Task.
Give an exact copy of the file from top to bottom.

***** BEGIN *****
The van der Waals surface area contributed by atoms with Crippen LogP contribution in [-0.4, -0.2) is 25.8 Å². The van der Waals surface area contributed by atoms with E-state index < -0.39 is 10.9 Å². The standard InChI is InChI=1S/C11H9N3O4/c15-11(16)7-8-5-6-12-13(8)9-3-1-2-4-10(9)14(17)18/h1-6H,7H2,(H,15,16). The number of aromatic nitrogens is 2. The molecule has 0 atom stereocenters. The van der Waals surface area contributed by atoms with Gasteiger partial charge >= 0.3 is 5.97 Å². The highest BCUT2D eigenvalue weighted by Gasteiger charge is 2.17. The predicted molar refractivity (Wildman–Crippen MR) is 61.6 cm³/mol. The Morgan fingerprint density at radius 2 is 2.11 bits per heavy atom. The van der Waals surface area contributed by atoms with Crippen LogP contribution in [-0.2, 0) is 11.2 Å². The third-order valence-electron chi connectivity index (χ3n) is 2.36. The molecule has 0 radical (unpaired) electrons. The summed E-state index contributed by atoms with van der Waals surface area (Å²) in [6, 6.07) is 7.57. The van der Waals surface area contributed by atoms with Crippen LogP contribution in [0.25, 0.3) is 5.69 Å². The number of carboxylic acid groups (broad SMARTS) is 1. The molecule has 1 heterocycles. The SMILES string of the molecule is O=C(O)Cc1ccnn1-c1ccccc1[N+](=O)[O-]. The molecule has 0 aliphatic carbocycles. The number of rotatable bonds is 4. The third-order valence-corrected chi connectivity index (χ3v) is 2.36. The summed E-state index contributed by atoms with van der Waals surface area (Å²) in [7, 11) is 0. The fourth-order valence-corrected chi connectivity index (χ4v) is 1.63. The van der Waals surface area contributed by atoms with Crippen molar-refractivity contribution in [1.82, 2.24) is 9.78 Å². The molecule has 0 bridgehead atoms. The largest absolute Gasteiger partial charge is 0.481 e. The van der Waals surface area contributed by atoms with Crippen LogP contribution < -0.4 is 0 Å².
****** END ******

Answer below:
The van der Waals surface area contributed by atoms with Crippen LogP contribution in [-0.4, -0.2) is 25.8 Å². The van der Waals surface area contributed by atoms with E-state index < -0.39 is 10.9 Å². The standard InChI is InChI=1S/C11H9N3O4/c15-11(16)7-8-5-6-12-13(8)9-3-1-2-4-10(9)14(17)18/h1-6H,7H2,(H,15,16). The number of aromatic nitrogens is 2. The molecule has 0 atom stereocenters. The van der Waals surface area contributed by atoms with Gasteiger partial charge >= 0.3 is 5.97 Å². The highest BCUT2D eigenvalue weighted by Gasteiger charge is 2.17. The predicted molar refractivity (Wildman–Crippen MR) is 61.6 cm³/mol. The Morgan fingerprint density at radius 2 is 2.11 bits per heavy atom. The van der Waals surface area contributed by atoms with Crippen LogP contribution in [-0.2, 0) is 11.2 Å². The third-order valence-electron chi connectivity index (χ3n) is 2.36. The molecule has 0 radical (unpaired) electrons. The summed E-state index contributed by atoms with van der Waals surface area (Å²) in [6, 6.07) is 7.57. The van der Waals surface area contributed by atoms with Crippen LogP contribution in [0.25, 0.3) is 5.69 Å². The number of carboxylic acid groups (broad SMARTS) is 1. The molecule has 1 heterocycles. The SMILES string of the molecule is O=C(O)Cc1ccnn1-c1ccccc1[N+](=O)[O-]. The molecule has 0 aliphatic carbocycles. The number of rotatable bonds is 4. The third-order valence-corrected chi connectivity index (χ3v) is 2.36. The summed E-state index contributed by atoms with van der Waals surface area (Å²) in [7, 11) is 0. The fourth-order valence-corrected chi connectivity index (χ4v) is 1.63. The van der Waals surface area contributed by atoms with Crippen molar-refractivity contribution in [1.82, 2.24) is 9.78 Å². The molecule has 0 bridgehead atoms. The largest absolute Gasteiger partial charge is 0.481 e. The van der Waals surface area contributed by atoms with Crippen LogP contribution < -0.4 is 0 Å².